Inadequate transition arrangements and adverse outcomes

Inadequate transition arrangements have been associated with a number of adverse outcomes over a wide range of medical conditions including diabetes,22 ,23 heart disease24 and haematological disorders.25 These consequences include delayed and inappropriate care, poor communication with AYP and their families, as well as emotional and often financial stress for patients, their families and healthcare systems. Following solid organ transplantation, inadequate transition has been associated with worsening adherence,26 increased graft loss27 and higher mortality.26 There have been few specific studies in gastroenterology and hepatology, but similar conclusions are emerging. Inadequate transition in IBD is associated with clinic non-attendance and non-adherence with medication, restricted growth potential and an increased likelihood of requiring surgery.28 In coeliac disease, inadequate transition arrangements are associated with dietary non-adherence, anaemia and reduced bone density.29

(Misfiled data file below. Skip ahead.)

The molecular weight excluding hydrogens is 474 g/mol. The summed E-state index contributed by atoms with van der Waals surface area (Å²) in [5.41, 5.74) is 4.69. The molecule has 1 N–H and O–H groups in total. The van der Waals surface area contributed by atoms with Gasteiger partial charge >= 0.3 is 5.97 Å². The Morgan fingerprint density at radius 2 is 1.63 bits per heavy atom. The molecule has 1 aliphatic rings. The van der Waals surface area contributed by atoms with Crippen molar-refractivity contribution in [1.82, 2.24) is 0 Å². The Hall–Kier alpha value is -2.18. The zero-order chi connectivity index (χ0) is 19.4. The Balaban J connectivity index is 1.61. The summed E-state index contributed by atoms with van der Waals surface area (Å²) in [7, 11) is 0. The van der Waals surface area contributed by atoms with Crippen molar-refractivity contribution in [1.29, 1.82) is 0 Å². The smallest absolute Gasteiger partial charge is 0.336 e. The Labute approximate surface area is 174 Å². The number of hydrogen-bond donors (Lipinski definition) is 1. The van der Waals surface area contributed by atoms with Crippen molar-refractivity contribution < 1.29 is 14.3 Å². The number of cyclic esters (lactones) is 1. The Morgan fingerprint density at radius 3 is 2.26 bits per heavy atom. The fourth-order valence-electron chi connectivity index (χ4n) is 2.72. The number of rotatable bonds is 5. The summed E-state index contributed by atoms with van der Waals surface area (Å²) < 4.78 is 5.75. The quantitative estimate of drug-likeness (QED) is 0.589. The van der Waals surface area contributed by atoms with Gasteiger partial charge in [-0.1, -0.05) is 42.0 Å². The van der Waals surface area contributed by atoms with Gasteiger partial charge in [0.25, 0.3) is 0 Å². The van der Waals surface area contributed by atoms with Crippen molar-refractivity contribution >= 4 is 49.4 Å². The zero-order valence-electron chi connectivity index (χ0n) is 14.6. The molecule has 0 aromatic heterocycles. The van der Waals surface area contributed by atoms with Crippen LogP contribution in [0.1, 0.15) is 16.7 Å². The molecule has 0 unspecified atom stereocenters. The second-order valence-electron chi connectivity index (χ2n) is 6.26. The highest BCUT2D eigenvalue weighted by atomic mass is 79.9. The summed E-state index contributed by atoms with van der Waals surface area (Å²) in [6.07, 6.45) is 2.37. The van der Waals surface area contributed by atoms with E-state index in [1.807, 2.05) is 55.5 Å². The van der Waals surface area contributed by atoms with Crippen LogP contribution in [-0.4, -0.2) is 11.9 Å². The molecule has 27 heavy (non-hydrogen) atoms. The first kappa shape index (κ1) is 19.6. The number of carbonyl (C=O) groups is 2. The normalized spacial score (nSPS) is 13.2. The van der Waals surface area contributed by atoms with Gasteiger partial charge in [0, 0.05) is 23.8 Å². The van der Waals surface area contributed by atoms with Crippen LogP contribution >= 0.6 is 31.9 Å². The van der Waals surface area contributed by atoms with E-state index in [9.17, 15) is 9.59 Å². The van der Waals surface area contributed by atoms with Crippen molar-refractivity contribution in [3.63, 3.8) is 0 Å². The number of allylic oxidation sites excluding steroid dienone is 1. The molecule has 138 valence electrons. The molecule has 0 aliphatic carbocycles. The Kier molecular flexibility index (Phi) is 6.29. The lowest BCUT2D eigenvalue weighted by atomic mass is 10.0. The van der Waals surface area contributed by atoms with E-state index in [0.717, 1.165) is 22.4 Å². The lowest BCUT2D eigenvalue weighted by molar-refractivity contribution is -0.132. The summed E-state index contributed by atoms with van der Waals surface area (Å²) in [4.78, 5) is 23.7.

As the AYP grows into adulthood, considerations of further education and employment become important. There is some emerging data on the relevance of a coordinated transition during adolescence in chronic disorders, which may have impact on the future work and employment.30 ,31

Benefits of successful transition in other chronic diseases

There is evidence to support the benefits achieved by successful transition programmes in chronic diseases in various disciplines. For AYP with diabetes, successful transition has been shown to result in improved objective measures of glycaemic control, better engagement with screening programmes, improved outpatient attendance and engagement with adult providers in addition to decreased hospitalisation with diabetic ketoacidosis.32–35

In juvenile idiopathic arthritis and congenital heart disease, successful transition was associated with improved self-knowledge and improved disease knowledge among parents and carers. These were accompanied by increased satisfaction with the process and better quality of life.36 ,37 In renal diseases, an integrated paediatric-adult clinical transition service was associated with a striking reduction in the rate of graft loss among the patients with renal transplants.38